TSG IntelBrief: Looming Uncertainty Over North Korea
January 6, 2017
Bottom Line Up Front:
• Issues surrounding North Korea are likely to assume greater urgency under the Trump administration, as crucial milestones for the country’s nuclear program approach.
• A successful intercontinental ballistic missile (ICBM) launch would be a significant step toward putting the continental U.S. within range of North Korea’s nuclear weapons, with alarming implications for U.S. national security.
• The prospect of a successful ICBM launch is but the latest indication of North Korea’s commitment to expanding its nuclear deterrent.
• As North Korea continues to test and refine its nuclear capabilities, the impetus to confront the threat militarily will increase.
On January 1, North Korean Leader Kim Jong Un announced that North Korea was making final preparations to test launch an intercontinental ballistic missile (ICBM), suggesting the country is moving closer to putting the continental U.S. within range of its nuclear arsenal. President-elect Donald Trump responded via Twitter stating emphatically that ‘It won’t happen,’ and chastising China for not doing more to rein in its hostile neighbor. While the challenge posed by North Korea’s nuclear program has defied the best efforts of several presidential administrations, the issue is likely to assume greater urgency under the Trump administration, as crucial milestones for North Korea’s nuclear program approach.
The prospect of a successful ICBM launch is but the latest indication of North Korea’s commitment to expanding its nuclear deterrent. In the last year, Pyongyang has conducted two successful nuclear tests—each yielding greater explosive power than previous tests—in addition to launching several missile tests. Yet, despite the country’s rhetoric and its demonstrable advances in both nuclear and missile technology, North Korea’s ability to launch a nuclear strike against the U.S. remains dogged by several issues. While the country maintains a small stockpile of warheads, it most likely lacks the technology to miniaturize those weapons for delivery via missile launch. Despite the many high-profile missile tests that have rattled U.S. allies in the Pacific, most analysts believe that North Korea still lacks the capability to accurately target its missiles.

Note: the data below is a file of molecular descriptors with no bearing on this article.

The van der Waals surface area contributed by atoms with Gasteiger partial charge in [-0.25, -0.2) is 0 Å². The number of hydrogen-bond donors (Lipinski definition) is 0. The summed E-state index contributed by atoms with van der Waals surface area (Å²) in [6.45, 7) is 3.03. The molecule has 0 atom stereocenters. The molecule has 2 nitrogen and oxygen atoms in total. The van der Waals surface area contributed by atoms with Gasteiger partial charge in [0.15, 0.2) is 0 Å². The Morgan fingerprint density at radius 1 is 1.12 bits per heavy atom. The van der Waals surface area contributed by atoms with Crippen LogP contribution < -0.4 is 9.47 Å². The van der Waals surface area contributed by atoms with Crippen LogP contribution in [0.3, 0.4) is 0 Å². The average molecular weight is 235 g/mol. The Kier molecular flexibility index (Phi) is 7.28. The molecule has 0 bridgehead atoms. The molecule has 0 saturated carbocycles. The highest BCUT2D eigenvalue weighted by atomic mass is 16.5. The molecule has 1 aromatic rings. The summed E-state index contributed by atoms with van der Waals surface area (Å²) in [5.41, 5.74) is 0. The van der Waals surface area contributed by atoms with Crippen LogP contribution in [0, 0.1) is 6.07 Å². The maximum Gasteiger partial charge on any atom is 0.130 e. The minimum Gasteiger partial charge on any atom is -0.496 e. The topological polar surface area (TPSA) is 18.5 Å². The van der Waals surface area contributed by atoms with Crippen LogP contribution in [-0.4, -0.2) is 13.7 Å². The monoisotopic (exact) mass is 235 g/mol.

Technological shortcomings notwithstanding, a successful ICBM launch would be a significant step towards putting the continental U.S. within range of North Korea’s nuclear weapons, with alarming implications for U.S. national security. As North Korea continues to test and refine its nuclear capabilities—and the window of opportunity to effectively forestall such a scenario grows smaller—the impetus to confront the threat militarily will increase.
However, the options for preventive action are wrought with uncertainty. Militarily, the difficulty of obtaining reliable intelligence on North Korea’s nuclear arsenal drastically increases the risks associated with a preventive strike. While the country is known to possess nuclear weapons, additional intelligence required for a successful military strike remains elusive. Currently, the U.S. cannot reliably determine where North Korea’s weapons are located, or to what degree they are protected from aerial bombardment. Without a high level of certainty regarding such details, any military strike risks exposing both the U.S. and its allies in Asia to potentially devastating retaliation from Pyongyang.
Given the uncertainties surrounding the military option, previous administrations have emphasized the political and economic isolation of North Korea in an effort to restrict its nuclear development. However, Pyongyang has demonstrated a remarkable ability to withstand such isolation in preference of a nuclear deterrent. Evidenced in the President-elect’s tweet is a reluctant admission of the key role of China in confronting the North Korean nuclear challenge. As North Korea’s prime political and economic benefactor, any non-military strategy to contain its nuclear ambitions will be heavily reliant on Beijing. However, as the Trump administration seeks to confront China on a host of other issues, Beijing’s willingness to engage on Washington’s behalf may begin to wane. In addition to voicing heavy criticism of China over trade policy, President-elect Trump has questioned America’s devotion to the ‘one China’ policy, which Beijing views as a core national interest. Given the uncertainty surrounding the options for confronting the North Korean nuclear threat, the issue may prove as vexing to the Trump administration as it has to its predecessors.
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